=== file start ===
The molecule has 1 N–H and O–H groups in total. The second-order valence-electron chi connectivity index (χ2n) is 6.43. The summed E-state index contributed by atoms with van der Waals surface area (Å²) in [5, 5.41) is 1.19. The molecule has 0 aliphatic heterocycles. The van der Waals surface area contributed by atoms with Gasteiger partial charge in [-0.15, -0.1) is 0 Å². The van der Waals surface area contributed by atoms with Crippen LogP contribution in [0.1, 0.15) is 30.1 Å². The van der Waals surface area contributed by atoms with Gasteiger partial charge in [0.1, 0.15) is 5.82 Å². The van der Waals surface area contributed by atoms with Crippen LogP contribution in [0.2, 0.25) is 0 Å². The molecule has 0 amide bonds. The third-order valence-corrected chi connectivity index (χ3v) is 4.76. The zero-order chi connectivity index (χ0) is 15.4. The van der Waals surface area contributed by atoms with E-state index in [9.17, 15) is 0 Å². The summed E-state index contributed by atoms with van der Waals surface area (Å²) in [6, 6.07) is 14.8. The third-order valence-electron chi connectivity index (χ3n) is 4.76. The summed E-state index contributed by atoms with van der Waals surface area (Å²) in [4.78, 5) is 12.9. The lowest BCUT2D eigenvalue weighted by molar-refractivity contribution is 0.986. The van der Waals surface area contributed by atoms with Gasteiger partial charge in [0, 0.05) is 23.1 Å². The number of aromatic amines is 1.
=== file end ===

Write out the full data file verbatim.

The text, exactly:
The molecule has 1 N–H and O–H groups in total. The second-order valence-electron chi connectivity index (χ2n) is 6.43. The summed E-state index contributed by atoms with van der Waals surface area (Å²) in [5, 5.41) is 1.19. The molecule has 0 aliphatic heterocycles. The van der Waals surface area contributed by atoms with Gasteiger partial charge in [-0.15, -0.1) is 0 Å². The van der Waals surface area contributed by atoms with Crippen LogP contribution in [0.1, 0.15) is 30.1 Å². The van der Waals surface area contributed by atoms with Gasteiger partial charge in [0.1, 0.15) is 5.82 Å². The van der Waals surface area contributed by atoms with Crippen LogP contribution in [0.2, 0.25) is 0 Å². The molecule has 0 amide bonds. The third-order valence-corrected chi connectivity index (χ3v) is 4.76. The zero-order chi connectivity index (χ0) is 15.4. The van der Waals surface area contributed by atoms with E-state index in [9.17, 15) is 0 Å². The summed E-state index contributed by atoms with van der Waals surface area (Å²) in [6, 6.07) is 14.8. The third-order valence-electron chi connectivity index (χ3n) is 4.76. The summed E-state index contributed by atoms with van der Waals surface area (Å²) in [4.78, 5) is 12.9. The lowest BCUT2D eigenvalue weighted by molar-refractivity contribution is 0.986. The van der Waals surface area contributed by atoms with Gasteiger partial charge in [0, 0.05) is 23.1 Å². The number of aromatic amines is 1.